PEOPLE of the State of California, Plaintiff and Respondent, v. Angel Guiterrez ESTRADA, Defendant and Appellant.
By an information appellant was charged with possession of marijuana. Upon the trial, the court granted the People's motion to amend the information to allege the possession of heroin. After his motion under Penal Code, § 995, had been denied, appellant entered a plea of not guilty.
A jury trial was waived and pursuant to stipulation the cause was submitted on the testimony contained in the transcript of the preliminary hearing, each side reserving the right to offer additional evidence. After the trial, at which appellant testified, he was found guilty. This appeal is from the judgment of conviction and from the order denying appellant's motion for a new trial.
As grounds of reversal, appellant advances two contentions: (1) that the evidence is insufficient to sustain the judgment in that there is no evidence to prove that appellant possessed narcotics, and (2) that there was a material variance between the allegations of the information and the proof made at the trial.
Officer Northrup of the Los Angeles Police Department received information from an anonymous informant who stated that a person by the name of Estrada was selling narcotics at the Clifton Hotel, located at 928 West 8th Place. On November 2, 1959, Officer Northrup, and three other officers, went to the hotel referred to and observed appellant sitting in the lobby. He answered the description given by the anonymous informant.
The officers approached appellant and asked his name. He replied, ‘Angel Estrada’ whereupon the officers explained that they had information that he was selling narcotics. Appellant stated that he knew nothing about any narcotics and when the officers asked whether they might go to his room and make a search, he replied in the affirmative, again stating that he had no knowledge of any narcotics.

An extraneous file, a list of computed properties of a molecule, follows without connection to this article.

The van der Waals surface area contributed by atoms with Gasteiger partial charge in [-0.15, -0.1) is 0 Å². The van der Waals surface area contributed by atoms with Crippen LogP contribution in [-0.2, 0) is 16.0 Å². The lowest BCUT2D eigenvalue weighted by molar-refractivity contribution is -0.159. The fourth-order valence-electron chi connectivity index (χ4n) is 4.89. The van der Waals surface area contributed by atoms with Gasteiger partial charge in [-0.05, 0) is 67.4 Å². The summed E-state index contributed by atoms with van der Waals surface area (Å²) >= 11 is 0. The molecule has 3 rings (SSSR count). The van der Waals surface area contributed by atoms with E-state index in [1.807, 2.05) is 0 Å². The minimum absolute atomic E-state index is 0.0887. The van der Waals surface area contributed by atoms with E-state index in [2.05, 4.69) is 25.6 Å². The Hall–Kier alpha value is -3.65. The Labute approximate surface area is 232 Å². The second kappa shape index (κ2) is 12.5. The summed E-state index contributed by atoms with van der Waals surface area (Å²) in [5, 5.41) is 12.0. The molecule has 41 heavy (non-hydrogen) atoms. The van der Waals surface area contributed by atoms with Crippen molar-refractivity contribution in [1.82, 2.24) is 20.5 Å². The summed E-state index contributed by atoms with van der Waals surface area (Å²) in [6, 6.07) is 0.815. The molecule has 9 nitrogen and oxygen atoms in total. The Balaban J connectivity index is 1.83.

Upon searching the room, the officers found two paper bindles of a white powder later identified as heroin, one of which was in a shirt pocket and the other in the pocket of a pair of pants, both of which garments were found hanging in a closet just inside the door to appellant's room. After finding the bindles, the officers asked appellant what their contents were, and he stated that he did not know. They then asked him if it was heroin and appellant replied that he did not know what heroin looked like. While in the hotel room, the officers asked appellant if anyone else lived in the room with him and appellant answered in the negative. Appellant testified to the effect that the clothing in which the bindles of heroin were found belonged to him. Appellant's contention that the evidence was insufficient to support the judgment of conviction is based upon the claim that there was no showing that he had any knowledge of the presence and narcotic character of the heroin found in his room.